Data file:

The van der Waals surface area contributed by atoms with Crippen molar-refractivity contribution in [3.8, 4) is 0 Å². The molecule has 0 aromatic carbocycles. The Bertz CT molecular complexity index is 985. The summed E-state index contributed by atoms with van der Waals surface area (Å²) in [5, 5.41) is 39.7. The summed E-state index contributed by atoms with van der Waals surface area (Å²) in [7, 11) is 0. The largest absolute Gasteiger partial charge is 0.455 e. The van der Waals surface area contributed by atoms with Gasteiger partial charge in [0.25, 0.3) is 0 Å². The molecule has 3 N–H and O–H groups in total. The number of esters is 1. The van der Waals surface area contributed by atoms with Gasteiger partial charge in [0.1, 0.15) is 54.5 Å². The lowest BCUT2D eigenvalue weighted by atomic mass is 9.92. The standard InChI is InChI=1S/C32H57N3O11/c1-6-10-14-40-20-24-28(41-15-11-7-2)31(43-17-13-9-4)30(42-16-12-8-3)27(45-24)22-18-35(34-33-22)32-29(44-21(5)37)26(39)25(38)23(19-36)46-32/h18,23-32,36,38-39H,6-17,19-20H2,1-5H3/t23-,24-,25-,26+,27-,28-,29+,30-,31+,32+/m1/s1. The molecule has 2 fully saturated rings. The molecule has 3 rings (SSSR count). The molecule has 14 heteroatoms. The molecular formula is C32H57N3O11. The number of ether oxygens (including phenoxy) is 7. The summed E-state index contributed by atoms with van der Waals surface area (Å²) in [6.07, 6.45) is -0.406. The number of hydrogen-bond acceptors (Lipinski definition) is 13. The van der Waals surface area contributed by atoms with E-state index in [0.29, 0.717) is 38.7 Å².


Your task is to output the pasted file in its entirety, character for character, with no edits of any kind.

The van der Waals surface area contributed by atoms with Crippen molar-refractivity contribution in [3.8, 4) is 0 Å². The molecule has 0 aromatic carbocycles. The Bertz CT molecular complexity index is 985. The summed E-state index contributed by atoms with van der Waals surface area (Å²) in [5, 5.41) is 39.7. The summed E-state index contributed by atoms with van der Waals surface area (Å²) in [7, 11) is 0. The largest absolute Gasteiger partial charge is 0.455 e. The van der Waals surface area contributed by atoms with Gasteiger partial charge in [0.25, 0.3) is 0 Å². The molecule has 3 N–H and O–H groups in total. The number of esters is 1. The van der Waals surface area contributed by atoms with Gasteiger partial charge in [0.1, 0.15) is 54.5 Å². The lowest BCUT2D eigenvalue weighted by atomic mass is 9.92. The standard InChI is InChI=1S/C32H57N3O11/c1-6-10-14-40-20-24-28(41-15-11-7-2)31(43-17-13-9-4)30(42-16-12-8-3)27(45-24)22-18-35(34-33-22)32-29(44-21(5)37)26(39)25(38)23(19-36)46-32/h18,23-32,36,38-39H,6-17,19-20H2,1-5H3/t23-,24-,25-,26+,27-,28-,29+,30-,31+,32+/m1/s1. The molecule has 2 fully saturated rings. The molecule has 3 rings (SSSR count). The molecule has 14 heteroatoms. The molecular formula is C32H57N3O11. The number of ether oxygens (including phenoxy) is 7. The summed E-state index contributed by atoms with van der Waals surface area (Å²) in [6.07, 6.45) is -0.406. The number of hydrogen-bond acceptors (Lipinski definition) is 13. The van der Waals surface area contributed by atoms with E-state index in [0.29, 0.717) is 38.7 Å².